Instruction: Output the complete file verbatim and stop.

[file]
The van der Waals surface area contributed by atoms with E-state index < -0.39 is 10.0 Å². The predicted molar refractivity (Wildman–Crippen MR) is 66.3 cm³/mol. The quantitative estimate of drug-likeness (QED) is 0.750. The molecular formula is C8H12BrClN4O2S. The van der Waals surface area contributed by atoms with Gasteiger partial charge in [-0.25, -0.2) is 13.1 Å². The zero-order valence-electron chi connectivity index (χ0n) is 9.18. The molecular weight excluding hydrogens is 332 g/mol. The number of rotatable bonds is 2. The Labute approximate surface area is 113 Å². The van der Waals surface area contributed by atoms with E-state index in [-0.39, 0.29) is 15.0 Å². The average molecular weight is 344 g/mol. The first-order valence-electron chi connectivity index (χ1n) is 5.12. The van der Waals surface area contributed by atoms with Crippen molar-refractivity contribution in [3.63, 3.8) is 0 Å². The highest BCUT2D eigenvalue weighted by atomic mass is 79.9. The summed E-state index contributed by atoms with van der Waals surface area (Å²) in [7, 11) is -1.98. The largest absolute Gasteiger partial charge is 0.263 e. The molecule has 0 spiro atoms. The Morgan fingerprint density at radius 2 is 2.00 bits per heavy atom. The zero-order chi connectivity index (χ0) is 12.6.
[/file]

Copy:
The van der Waals surface area contributed by atoms with E-state index < -0.39 is 10.0 Å². The predicted molar refractivity (Wildman–Crippen MR) is 66.3 cm³/mol. The quantitative estimate of drug-likeness (QED) is 0.750. The molecular formula is C8H12BrClN4O2S. The van der Waals surface area contributed by atoms with Gasteiger partial charge in [-0.25, -0.2) is 13.1 Å². The zero-order valence-electron chi connectivity index (χ0n) is 9.18. The molecular weight excluding hydrogens is 332 g/mol. The number of rotatable bonds is 2. The Labute approximate surface area is 113 Å². The van der Waals surface area contributed by atoms with E-state index in [-0.39, 0.29) is 15.0 Å². The average molecular weight is 344 g/mol. The first-order valence-electron chi connectivity index (χ1n) is 5.12. The van der Waals surface area contributed by atoms with Crippen molar-refractivity contribution in [3.63, 3.8) is 0 Å². The highest BCUT2D eigenvalue weighted by atomic mass is 79.9. The summed E-state index contributed by atoms with van der Waals surface area (Å²) in [7, 11) is -1.98. The largest absolute Gasteiger partial charge is 0.263 e. The molecule has 0 spiro atoms. The Morgan fingerprint density at radius 2 is 2.00 bits per heavy atom. The zero-order chi connectivity index (χ0) is 12.6.